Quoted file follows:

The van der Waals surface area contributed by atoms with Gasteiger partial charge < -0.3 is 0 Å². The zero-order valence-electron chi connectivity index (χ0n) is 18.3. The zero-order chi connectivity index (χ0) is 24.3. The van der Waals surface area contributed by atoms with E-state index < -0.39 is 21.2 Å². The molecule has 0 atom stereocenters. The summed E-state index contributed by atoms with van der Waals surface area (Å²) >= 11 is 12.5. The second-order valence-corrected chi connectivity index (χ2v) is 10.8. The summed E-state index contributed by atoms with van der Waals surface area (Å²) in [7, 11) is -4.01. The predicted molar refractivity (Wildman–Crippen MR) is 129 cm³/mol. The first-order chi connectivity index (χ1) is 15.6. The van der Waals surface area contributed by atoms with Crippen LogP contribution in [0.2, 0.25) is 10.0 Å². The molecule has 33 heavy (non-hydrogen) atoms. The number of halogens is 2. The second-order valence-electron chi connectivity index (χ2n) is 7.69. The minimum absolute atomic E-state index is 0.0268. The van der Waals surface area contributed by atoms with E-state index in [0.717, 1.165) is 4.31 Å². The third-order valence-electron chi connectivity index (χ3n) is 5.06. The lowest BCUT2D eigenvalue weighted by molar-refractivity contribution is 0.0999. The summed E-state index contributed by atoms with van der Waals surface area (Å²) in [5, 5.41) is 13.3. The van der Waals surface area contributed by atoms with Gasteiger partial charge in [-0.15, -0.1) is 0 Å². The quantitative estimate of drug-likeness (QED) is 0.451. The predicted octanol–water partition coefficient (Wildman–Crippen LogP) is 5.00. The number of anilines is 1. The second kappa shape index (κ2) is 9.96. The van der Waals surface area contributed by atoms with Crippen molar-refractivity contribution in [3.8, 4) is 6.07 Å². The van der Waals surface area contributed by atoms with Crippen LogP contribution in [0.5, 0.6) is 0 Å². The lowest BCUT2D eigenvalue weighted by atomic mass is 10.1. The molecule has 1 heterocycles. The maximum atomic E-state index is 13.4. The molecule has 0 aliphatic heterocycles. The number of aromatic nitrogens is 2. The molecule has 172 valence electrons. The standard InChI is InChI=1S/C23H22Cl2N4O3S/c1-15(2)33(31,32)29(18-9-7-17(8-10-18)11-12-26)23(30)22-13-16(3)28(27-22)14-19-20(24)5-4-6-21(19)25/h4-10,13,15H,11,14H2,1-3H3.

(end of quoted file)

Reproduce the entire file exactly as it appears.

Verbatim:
The van der Waals surface area contributed by atoms with Gasteiger partial charge < -0.3 is 0 Å². The zero-order valence-electron chi connectivity index (χ0n) is 18.3. The zero-order chi connectivity index (χ0) is 24.3. The van der Waals surface area contributed by atoms with E-state index < -0.39 is 21.2 Å². The molecule has 0 atom stereocenters. The summed E-state index contributed by atoms with van der Waals surface area (Å²) >= 11 is 12.5. The second-order valence-corrected chi connectivity index (χ2v) is 10.8. The summed E-state index contributed by atoms with van der Waals surface area (Å²) in [7, 11) is -4.01. The predicted molar refractivity (Wildman–Crippen MR) is 129 cm³/mol. The first-order chi connectivity index (χ1) is 15.6. The van der Waals surface area contributed by atoms with Crippen LogP contribution in [0.2, 0.25) is 10.0 Å². The molecule has 33 heavy (non-hydrogen) atoms. The number of halogens is 2. The second-order valence-electron chi connectivity index (χ2n) is 7.69. The minimum absolute atomic E-state index is 0.0268. The van der Waals surface area contributed by atoms with E-state index in [0.717, 1.165) is 4.31 Å². The third-order valence-electron chi connectivity index (χ3n) is 5.06. The lowest BCUT2D eigenvalue weighted by molar-refractivity contribution is 0.0999. The summed E-state index contributed by atoms with van der Waals surface area (Å²) in [5, 5.41) is 13.3. The van der Waals surface area contributed by atoms with Gasteiger partial charge in [-0.15, -0.1) is 0 Å². The quantitative estimate of drug-likeness (QED) is 0.451. The predicted octanol–water partition coefficient (Wildman–Crippen LogP) is 5.00. The number of anilines is 1. The second kappa shape index (κ2) is 9.96. The van der Waals surface area contributed by atoms with Crippen molar-refractivity contribution in [3.8, 4) is 6.07 Å². The van der Waals surface area contributed by atoms with Crippen LogP contribution in [0.5, 0.6) is 0 Å². The lowest BCUT2D eigenvalue weighted by atomic mass is 10.1. The molecule has 1 heterocycles. The maximum atomic E-state index is 13.4. The molecule has 0 aliphatic heterocycles. The number of aromatic nitrogens is 2. The molecule has 172 valence electrons. The standard InChI is InChI=1S/C23H22Cl2N4O3S/c1-15(2)33(31,32)29(18-9-7-17(8-10-18)11-12-26)23(30)22-13-16(3)28(27-22)14-19-20(24)5-4-6-21(19)25/h4-10,13,15H,11,14H2,1-3H3.